Environmental Protection Agency (EPA) Administrator Scott Pruitt's protective detail prompted a call to 911 last year and subsequently broke down the door of a condo he was renting near Capitol Hill fearing he was unconscious, ABC News reported Friday.
The incident took place on the afternoon of March 29, 2017, when Pruitt's security detail said they had been unable to reach him by phone and asked a police officer to call 911. The EPA has refused to discuss the incident for months, according to ABC News.
"They say he's unconscious at this time," the 911 operator is told, according to recordings obtained by ABC News. "I don't know about the breathing portion."
"Engine three, Medic two respond to unconscious person," a radio transmission of the incident said.
The protective detail then broke down the door to the condo where Pruitt leased a bedroom for $50 a night. Sources told ABC News that Pruitt was groggy and rising from a nap. He refused medical attention and a police report was not filed.
Pruitt leased the bedroom, living in the condo during his first six months in Washington. The condo is co-owned by the wife of a top energy lobbyist, Vicki Hart, and her husband, J. Steven Hart, who would not say how much the damages were to the front door of the unit. The EPA has reimbursed Vicki Hart for the damages, the article said.
Other apartments in the building rented for as much as $5,000 per month, according to ABC News. Pruitt reportedly paid $6,100 to a limited liability corporation over the six months he used the condo.
Steven Hart is registered to lobby for several environmental and energy groups, the article stated. The condo was also reportedly used by Pruitt's daughter in 2017 while she worked as an intern at the White House.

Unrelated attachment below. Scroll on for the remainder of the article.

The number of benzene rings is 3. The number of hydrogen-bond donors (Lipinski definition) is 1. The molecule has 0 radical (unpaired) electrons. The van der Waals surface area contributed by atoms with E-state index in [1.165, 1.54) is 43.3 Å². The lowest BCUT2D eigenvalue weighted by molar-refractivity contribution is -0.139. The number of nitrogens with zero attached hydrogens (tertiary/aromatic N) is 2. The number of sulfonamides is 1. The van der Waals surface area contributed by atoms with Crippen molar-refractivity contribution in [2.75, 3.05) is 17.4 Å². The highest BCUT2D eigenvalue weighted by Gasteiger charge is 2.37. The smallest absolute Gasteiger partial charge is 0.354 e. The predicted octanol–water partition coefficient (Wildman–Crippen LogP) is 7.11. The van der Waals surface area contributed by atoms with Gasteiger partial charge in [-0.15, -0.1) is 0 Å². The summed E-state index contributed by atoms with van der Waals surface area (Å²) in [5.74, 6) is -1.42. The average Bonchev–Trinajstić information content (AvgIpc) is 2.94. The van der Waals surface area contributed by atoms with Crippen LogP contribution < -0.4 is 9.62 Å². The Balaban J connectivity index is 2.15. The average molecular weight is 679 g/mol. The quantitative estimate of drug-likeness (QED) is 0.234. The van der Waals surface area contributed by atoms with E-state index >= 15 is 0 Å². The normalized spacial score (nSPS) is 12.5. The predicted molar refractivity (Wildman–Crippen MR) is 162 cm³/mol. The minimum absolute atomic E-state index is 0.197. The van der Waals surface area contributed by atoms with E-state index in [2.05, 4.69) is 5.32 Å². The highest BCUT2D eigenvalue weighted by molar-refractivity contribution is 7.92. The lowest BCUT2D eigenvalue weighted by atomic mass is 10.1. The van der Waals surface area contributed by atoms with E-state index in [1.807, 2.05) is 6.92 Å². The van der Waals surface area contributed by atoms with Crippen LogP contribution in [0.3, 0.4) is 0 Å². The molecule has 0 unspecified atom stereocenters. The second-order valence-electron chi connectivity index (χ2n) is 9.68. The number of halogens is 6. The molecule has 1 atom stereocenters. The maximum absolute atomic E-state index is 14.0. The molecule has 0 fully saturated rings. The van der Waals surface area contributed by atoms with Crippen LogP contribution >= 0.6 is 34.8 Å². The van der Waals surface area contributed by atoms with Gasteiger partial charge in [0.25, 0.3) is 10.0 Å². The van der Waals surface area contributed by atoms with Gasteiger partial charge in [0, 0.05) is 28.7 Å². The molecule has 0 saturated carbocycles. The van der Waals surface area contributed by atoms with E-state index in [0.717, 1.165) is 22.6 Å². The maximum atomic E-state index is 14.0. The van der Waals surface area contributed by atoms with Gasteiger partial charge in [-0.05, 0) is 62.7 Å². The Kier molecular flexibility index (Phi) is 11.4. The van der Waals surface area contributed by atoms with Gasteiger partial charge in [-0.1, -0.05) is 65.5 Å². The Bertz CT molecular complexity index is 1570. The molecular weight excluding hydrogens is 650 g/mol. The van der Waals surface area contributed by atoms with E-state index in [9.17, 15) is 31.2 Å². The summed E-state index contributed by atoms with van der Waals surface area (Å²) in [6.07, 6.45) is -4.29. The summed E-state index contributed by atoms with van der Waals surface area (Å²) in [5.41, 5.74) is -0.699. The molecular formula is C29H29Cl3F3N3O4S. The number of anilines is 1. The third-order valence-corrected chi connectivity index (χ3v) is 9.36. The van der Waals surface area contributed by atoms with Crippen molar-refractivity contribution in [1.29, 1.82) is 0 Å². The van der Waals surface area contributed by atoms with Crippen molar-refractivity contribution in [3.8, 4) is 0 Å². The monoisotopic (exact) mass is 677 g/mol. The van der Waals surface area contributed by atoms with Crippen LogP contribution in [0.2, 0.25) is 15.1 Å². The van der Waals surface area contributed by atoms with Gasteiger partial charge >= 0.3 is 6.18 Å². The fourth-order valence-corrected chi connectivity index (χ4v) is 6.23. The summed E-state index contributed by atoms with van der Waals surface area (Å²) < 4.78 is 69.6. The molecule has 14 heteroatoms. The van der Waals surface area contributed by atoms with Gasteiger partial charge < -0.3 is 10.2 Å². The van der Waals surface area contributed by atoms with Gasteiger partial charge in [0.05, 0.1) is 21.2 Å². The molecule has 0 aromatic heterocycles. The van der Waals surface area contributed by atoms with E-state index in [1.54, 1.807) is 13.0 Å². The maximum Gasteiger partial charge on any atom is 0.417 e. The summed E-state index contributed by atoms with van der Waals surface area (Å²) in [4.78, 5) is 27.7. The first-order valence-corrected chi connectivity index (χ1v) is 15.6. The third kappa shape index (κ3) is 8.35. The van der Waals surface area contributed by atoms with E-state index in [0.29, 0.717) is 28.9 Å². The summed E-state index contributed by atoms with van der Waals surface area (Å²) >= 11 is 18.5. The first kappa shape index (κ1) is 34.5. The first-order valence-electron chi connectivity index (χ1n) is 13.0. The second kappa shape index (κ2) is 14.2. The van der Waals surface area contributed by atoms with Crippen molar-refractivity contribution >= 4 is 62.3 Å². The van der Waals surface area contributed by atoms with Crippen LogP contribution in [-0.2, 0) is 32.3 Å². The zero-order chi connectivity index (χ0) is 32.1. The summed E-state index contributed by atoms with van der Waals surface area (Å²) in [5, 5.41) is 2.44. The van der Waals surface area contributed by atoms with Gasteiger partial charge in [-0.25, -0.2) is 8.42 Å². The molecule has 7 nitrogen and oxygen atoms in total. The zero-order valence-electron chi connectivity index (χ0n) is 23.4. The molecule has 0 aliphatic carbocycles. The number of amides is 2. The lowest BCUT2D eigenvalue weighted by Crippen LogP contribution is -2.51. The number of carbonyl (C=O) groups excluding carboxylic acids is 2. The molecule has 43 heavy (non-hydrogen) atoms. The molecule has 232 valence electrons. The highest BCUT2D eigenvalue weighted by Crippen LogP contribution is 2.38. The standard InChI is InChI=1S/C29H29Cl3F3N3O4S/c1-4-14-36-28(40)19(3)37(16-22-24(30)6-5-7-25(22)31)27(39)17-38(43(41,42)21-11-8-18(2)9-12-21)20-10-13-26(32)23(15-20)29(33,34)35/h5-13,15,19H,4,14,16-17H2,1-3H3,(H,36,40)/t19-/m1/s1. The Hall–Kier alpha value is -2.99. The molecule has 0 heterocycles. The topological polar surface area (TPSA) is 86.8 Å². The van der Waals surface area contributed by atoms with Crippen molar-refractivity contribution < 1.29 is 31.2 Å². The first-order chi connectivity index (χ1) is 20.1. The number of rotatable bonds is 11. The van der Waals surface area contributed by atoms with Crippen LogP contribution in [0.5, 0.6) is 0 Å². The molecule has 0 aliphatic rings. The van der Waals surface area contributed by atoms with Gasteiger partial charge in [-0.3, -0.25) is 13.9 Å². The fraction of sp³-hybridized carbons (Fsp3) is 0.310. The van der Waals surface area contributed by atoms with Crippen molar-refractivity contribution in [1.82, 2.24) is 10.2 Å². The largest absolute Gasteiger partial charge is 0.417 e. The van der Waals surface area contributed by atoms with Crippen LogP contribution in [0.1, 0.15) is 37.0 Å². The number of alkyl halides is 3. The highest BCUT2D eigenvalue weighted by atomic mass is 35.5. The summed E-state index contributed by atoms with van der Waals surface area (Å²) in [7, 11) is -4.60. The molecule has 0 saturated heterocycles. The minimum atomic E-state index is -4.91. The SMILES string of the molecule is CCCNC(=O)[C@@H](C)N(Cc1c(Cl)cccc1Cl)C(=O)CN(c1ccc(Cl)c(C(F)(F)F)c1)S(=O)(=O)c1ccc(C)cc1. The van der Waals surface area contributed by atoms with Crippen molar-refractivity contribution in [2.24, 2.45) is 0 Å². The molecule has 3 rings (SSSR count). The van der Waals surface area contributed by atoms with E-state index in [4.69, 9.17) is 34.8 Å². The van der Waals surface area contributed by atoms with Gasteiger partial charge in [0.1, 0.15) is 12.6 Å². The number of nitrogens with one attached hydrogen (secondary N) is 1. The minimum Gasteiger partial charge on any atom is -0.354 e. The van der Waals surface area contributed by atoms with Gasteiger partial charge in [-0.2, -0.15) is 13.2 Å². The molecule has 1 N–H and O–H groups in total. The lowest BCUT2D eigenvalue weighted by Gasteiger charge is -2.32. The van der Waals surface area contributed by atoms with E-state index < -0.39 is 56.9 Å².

EPA spokesman Jahan Wilcox released a statement from EPA Senior Counsel for Ethics Justina Fugh on Friday that said she didn't "conclude that this is a prohibited gift at all. It was a routine business transaction and permissible even if from a personal friend."
However, Bryson Morgan, who has previously served as investigative counsel at the U.S. House of Representatives Office of Congressional Ethics, said he thought the leasing arrangement created a "perception problem."
"It's not just if he is paying market rent," Morgan said in a recent interview. "A short-term lease is expensive. Is he given the ability to end it any day? Is this an arrangement any other person could get on the open market? My assumption would be this situation does not involve the hallmarks of a specific fair market transaction."
Pruitt has faced scrutiny over the spending of his security and travel costs while at the EPA. He has defended the expenses, saying he has faced "unprecedented" security threats from travelers.
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